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Summary: The Holy Spirit has been poured out. The disciples proclaim God’s word with clarity and boldness. Their proclamation is centred on Jesus Christ as the only way to God. They face opposition, but they’re enabled to stand up against that opposition as the Ho

One of the things I’ve noticed since our last holidays is how often someone will say to us, "What were the highlights of your trip." You do lots of things on a four week holiday but only some of them are highlights. That’s one of the things you realise as you get your photos back from processing. You discover all those photos that were a total waste of effort (not to mention money) because they don’t show anything of any great interest. What goes into the photo album in the end tend to be the highlights of the trip.

Well, a similar thing is happening here as we go through this account of the early church. Fairly obviously, a lot more happened in those early days than Luke has space to record. So he has to filter them out. He has to work out what are the highlights. What are the important things that he needs to write down for posterity.

Now that’s important for us to realise because it means that what we find here are the things that really matter in the life of the early church and often in our church life as well.

So what are the highlights so far?

Obviously the coming of the Holy Spirit on all the disciples. The message about Jesus Christ being heard and understood by people form the far ends of the known world. Peter preaching on day of Pentecost and thousands becoming Christians.

Then there’s the healing of a crippled man that we looked at last week. And today we find the Jewish leaders reacting. In fact this was more than just a healing as we’ll see in a moment. There’s a certain continuity between the miracles of Jesus and this healing of the crippled man. As we saw a few weeks ago, Jesus continues his work on earth through the Apostles, working in the power of the Holy Spirit. And that’s no more obvious than in this miracle in the Temple. And we’ll see in a little while that the Jewish leaders themselves recognise this.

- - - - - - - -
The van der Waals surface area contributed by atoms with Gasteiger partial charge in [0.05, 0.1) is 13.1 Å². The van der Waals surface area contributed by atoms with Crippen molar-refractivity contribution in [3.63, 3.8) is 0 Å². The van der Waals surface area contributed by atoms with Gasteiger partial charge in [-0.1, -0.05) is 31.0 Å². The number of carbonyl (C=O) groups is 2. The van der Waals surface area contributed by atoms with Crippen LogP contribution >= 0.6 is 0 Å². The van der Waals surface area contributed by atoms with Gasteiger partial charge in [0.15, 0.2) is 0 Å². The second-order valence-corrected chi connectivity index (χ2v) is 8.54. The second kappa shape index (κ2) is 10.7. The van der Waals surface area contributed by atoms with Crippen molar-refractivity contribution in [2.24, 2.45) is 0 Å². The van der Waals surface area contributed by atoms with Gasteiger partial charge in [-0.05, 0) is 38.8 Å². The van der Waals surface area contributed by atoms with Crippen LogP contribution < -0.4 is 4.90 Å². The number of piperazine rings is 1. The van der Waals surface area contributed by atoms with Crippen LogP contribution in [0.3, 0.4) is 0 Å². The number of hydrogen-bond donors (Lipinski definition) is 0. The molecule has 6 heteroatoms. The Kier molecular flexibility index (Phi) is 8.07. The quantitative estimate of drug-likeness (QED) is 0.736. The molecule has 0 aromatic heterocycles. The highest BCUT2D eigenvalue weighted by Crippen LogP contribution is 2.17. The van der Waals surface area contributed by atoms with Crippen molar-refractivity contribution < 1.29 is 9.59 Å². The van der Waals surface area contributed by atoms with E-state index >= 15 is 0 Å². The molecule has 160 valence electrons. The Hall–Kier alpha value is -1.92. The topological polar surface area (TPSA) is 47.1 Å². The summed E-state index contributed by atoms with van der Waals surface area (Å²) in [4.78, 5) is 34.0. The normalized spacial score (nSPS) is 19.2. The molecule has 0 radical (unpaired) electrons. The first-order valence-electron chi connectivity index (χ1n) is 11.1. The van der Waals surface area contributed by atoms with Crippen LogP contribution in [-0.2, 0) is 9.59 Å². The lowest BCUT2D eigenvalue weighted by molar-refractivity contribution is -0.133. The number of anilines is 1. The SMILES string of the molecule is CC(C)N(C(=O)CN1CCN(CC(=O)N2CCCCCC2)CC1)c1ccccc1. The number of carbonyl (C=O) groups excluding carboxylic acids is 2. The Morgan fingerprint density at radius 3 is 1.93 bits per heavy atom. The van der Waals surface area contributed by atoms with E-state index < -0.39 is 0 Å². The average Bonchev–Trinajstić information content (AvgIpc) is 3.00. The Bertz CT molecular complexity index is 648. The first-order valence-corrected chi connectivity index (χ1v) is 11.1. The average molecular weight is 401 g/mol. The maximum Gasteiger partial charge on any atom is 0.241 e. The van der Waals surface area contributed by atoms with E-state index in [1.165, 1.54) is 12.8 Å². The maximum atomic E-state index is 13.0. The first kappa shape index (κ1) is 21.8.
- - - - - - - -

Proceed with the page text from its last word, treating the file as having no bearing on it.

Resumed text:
But first notice that it’s the Priests and Sadducees who are upset about this miracle and in particular about the way Peter explains it. They’re particularly upset because Peter is convincing people that this miracle has happened as a direct result of Jesus’ resurrection. You may know that the Sadducees were the establishment group within the Jewish religion. They were the ruling, priestly caste who’d accepted the political inevitability of the Roman rule and had adapted themselves to that reality. Theologically they believed that the Messianic era had begun 200 years before with the Maccabean rebellion. So they weren’t interested in this suggestion of Jesus as Messiah. Nor did they believe in the resurrection. You may have heard the old saying that they didn’t believe in the resurrection and that was why they were sad you see. Well, in fact they weren’t just sad, they were very upset about Peter convincing people that Jesus had risen because it undermined their position of authority.

And so they arrest Peter and John. Again this is one of those highlights. So soon after the day of Pentecost and already Christians are facing opposition! Already they’re being persecuted for their faith!

Though notice that this persecution doesn’t affect the work of the gospel. Even as they’re being taken away, we read that 5000 people are converted.

Michael pointed out last week that there’s a lot that’s left unsaid in these accounts. There are obviously things going on in the background while the main action is happening around the Temple. And part of that action is the follow up to Peter’s speech that leads to these 5000 people believing in Jesus.

One of the things we discovered while we were away (and I’m not sure this was a highlight) is how many works of art there are in Europe featuring either the Madonna and child or some saint or bishop, or a combination of both. I have to say, very quickly overloaded on them. But there was an interesting phenomenon I noticed in lots of these paintings. The centre of the picture features a bishop or a saint or the holy family and various figures surrounding them, but then in the background, through a window or on the surrounding hills you find images of daily life in whatever part of the world the work was painted. It’s almost as if the artist refused to be constrained by the desires of the person who commissioned the work and so decided to include what he was interested in as well.

As a result, you find that while the main action is happening at the centre other things are also happening in the background. And so it is here. Peter and John’s arrest doesn’t stop the church from growing. God’s Spirit continues to work and more and more people become believers in Jesus Christ.

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